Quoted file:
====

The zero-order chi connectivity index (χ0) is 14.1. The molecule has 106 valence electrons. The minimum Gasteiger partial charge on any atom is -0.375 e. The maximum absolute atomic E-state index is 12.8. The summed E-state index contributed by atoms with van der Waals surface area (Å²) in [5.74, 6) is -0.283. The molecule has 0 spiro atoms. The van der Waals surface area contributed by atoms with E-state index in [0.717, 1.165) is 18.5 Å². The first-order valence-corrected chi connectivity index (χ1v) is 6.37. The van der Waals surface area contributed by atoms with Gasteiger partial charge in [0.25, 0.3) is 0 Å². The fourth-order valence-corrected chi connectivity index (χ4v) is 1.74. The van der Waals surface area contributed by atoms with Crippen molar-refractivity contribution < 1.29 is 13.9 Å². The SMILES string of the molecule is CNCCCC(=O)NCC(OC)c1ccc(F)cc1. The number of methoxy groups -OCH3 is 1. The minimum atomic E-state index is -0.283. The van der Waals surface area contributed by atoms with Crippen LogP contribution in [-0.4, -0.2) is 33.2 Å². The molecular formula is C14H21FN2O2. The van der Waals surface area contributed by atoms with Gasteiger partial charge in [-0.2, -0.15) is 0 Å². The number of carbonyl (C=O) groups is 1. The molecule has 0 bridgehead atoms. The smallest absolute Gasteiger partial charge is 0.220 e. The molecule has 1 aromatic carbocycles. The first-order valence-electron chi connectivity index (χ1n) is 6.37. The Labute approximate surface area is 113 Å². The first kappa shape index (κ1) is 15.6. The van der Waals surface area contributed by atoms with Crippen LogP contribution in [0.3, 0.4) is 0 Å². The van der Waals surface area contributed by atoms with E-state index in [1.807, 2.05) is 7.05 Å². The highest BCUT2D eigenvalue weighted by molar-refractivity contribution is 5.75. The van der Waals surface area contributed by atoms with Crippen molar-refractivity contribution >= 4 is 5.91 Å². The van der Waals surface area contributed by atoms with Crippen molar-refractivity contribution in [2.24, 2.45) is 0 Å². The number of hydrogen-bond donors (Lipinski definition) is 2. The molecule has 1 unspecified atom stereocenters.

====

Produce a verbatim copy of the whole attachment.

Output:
The zero-order chi connectivity index (χ0) is 14.1. The molecule has 106 valence electrons. The minimum Gasteiger partial charge on any atom is -0.375 e. The maximum absolute atomic E-state index is 12.8. The summed E-state index contributed by atoms with van der Waals surface area (Å²) in [5.74, 6) is -0.283. The molecule has 0 spiro atoms. The van der Waals surface area contributed by atoms with E-state index in [0.717, 1.165) is 18.5 Å². The first-order valence-corrected chi connectivity index (χ1v) is 6.37. The van der Waals surface area contributed by atoms with Gasteiger partial charge in [0.25, 0.3) is 0 Å². The fourth-order valence-corrected chi connectivity index (χ4v) is 1.74. The van der Waals surface area contributed by atoms with Crippen molar-refractivity contribution < 1.29 is 13.9 Å². The SMILES string of the molecule is CNCCCC(=O)NCC(OC)c1ccc(F)cc1. The number of methoxy groups -OCH3 is 1. The minimum atomic E-state index is -0.283. The van der Waals surface area contributed by atoms with Crippen LogP contribution in [-0.4, -0.2) is 33.2 Å². The molecular formula is C14H21FN2O2. The van der Waals surface area contributed by atoms with Gasteiger partial charge in [-0.2, -0.15) is 0 Å². The number of carbonyl (C=O) groups is 1. The molecule has 0 bridgehead atoms. The smallest absolute Gasteiger partial charge is 0.220 e. The molecule has 1 aromatic carbocycles. The first-order valence-electron chi connectivity index (χ1n) is 6.37. The Labute approximate surface area is 113 Å². The first kappa shape index (κ1) is 15.6. The van der Waals surface area contributed by atoms with Crippen LogP contribution in [0.3, 0.4) is 0 Å². The van der Waals surface area contributed by atoms with E-state index in [1.807, 2.05) is 7.05 Å². The highest BCUT2D eigenvalue weighted by molar-refractivity contribution is 5.75. The van der Waals surface area contributed by atoms with Crippen molar-refractivity contribution >= 4 is 5.91 Å². The van der Waals surface area contributed by atoms with Crippen molar-refractivity contribution in [2.24, 2.45) is 0 Å². The number of hydrogen-bond donors (Lipinski definition) is 2. The molecule has 1 unspecified atom stereocenters.